AftertheMartians72d

In order of their introduction in the story, let’s meet them.

  • Private Johnny Branch is seventeen, an American from Wyoming. The hero of my story, he’s enthusiastic about getting to fight in the war, and thrilled to be driving a Martian fighting machine, a tripod. He grew up listening to, and reading about, the Martian War. Like boys across the nation, he built rudimentary models of the fighting machines and waged little battles with toy tin soldiers, pretending to be Teddy Roosevelt in the Battle for Washington, D.C.
  • Second Lieutenant Henry Wagner is about twenty-three, and commands the fighting machine driven by Johnny. Their machine is part of Crazyhorse Troop, Tiger Squadron, Third Armored Cavalry Regiment. He’s from Norristown, Pennsylvania, near Philadelphia. He’s been in the war since the beginning and is now seasoned by battle, and quite skeptical about the war. He looks forward to the end of the war, when people can develop peaceful uses for Martian technology.
  • Frank Robertson is a photographer for “The American Magazine,” initially assigned to send back pictures to give the public a sense of the life of a doughboy. As the war has gone on and casualties have mounted, his editor tells him to snap some shots of American heroism and gallantry in battle, to keep up the patriotic spirit. However, it’s hard to get close to the action in a modern war, with Martian heat rays and poisonous black smoke.
  • Hilde Gottschall is an old German woman living in a wooden cabin on Feldberg Mountain. She lost her husband in the Martian War and her son in the Great War. After the death of her daughter-in-law, she lives alone with her infant grandson, Andreas Gottschall, whom she calls her Schätzchen (darling). She is cynical and angry about all wars.

In addition, there are a couple of minor characters with bit parts, but those four are the major ones. Each of the latter three influence Johnny in various ways as he matures toward full adulthood.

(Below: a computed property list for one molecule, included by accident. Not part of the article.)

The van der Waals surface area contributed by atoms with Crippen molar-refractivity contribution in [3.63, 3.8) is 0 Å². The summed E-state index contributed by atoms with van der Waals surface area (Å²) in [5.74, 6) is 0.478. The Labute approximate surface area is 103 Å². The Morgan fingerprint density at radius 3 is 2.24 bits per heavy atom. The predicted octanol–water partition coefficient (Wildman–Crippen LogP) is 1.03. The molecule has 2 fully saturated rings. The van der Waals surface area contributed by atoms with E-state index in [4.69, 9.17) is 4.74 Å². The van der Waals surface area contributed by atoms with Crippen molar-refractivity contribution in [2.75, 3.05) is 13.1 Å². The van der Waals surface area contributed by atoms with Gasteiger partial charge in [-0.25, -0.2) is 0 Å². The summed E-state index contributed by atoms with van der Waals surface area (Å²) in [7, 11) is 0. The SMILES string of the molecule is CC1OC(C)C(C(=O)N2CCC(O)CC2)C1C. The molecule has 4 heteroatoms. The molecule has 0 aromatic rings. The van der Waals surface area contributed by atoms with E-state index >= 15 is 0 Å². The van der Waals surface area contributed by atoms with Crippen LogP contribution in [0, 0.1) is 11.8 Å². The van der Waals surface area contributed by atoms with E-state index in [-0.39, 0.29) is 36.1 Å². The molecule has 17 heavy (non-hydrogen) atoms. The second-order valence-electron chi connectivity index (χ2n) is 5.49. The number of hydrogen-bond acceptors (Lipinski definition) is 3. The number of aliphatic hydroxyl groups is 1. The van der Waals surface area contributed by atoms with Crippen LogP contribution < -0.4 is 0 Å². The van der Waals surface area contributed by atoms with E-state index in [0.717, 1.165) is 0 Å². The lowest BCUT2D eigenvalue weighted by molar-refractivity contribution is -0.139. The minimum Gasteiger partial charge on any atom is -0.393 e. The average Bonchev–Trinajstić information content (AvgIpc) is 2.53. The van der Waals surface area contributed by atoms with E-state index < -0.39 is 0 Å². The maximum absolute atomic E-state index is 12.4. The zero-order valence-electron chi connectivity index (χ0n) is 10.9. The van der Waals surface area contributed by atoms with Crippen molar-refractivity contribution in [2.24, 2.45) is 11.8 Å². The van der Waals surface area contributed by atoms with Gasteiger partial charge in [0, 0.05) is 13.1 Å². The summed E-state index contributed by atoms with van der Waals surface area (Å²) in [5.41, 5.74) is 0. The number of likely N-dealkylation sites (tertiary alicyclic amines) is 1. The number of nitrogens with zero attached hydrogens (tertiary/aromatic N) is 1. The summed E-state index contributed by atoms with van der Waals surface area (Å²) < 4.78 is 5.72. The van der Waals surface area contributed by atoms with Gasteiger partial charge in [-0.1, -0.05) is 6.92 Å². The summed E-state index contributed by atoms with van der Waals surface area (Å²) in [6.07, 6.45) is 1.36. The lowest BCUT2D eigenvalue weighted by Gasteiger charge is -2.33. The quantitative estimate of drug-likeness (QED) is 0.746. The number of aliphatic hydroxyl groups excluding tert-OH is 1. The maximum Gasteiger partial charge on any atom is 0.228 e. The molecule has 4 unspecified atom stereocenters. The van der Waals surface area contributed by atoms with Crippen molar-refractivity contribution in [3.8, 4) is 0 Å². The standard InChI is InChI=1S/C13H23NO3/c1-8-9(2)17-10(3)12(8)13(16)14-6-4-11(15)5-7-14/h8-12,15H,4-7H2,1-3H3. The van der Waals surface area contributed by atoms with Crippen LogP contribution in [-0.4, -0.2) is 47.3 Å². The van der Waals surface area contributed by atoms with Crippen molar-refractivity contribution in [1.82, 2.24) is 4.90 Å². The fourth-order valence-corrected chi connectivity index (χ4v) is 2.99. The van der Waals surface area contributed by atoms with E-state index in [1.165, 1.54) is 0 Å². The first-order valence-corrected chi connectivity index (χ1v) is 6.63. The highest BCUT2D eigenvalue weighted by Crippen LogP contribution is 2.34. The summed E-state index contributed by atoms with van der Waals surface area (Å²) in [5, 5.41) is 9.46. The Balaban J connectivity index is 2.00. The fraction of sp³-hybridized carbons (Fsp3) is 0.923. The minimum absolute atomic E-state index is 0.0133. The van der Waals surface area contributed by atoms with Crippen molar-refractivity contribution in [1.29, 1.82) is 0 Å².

On a separate note, I’m hoping to speak on a panel or two at BALTICONBALTICON50_banner_1, the science fiction convention in Baltimore, next weekend. At a minimum, I’ll be signing my books on Saturday from 1:30 to 2:30, and I’ll be reading from one of my books on Sunday from 7:00 pm to 7:50.

I’ll post my complete schedule when it’s approved. If you’ll be in the area, you can meet, in person—

Poseidon’s Scribe

Using the 15 Fiction-Writing Virtues

In a previous blog post, I explored how Benjamin Franklin, an early champion of self-help, might advise us on how to improve our writing. To recall, Ben identified weaknesses in his own character and flipped around those negative weaknesses into their corresponding, positive virtues, toward which he strived.

In that earlier post, I made a list of fifteen fiction-writing virtues, encouraged you to make a similar list, and then left you on your own. Today, I’m picking up where I left you stranded, and providing a structured approach for applying those virtues as you write.

benjamin-franklinBen Franklin took his list of thirteen virtues and focused on applying one per week. He kept a log of his success rate, noting when he succeeded and failed. That simple and easy method might not work for the fiction writing virtues, since the one you’ve selected might not apply to what you’re doing that week. Your virtue list, if it’s anything like mine, might be more event-based.

What you need is a mechanism for (1) remembering, (2) applying, (3) recording, and (4) reassessing your virtues:

  • Remembering means that the applicable event-based virtue will appear before you when that given event starts, so it’s a reminder to exercise that virtue.
  • Applying means that, in the moment of decision, you choose to act upon your virtue and do the virtuous thing.
  • Recording means that you’ll keep some sort of log or journal of your success and failure.
  • Reassessing means that once one or more of the initial virtues have become an ingrained habit, you strike it from the list, consider other weaknesses in your writing that require improvement, and add new virtues to work on.

From my earlier blog post, here again are the 15 fiction-writing virtues I came up with. Reminder—yours will likely be different.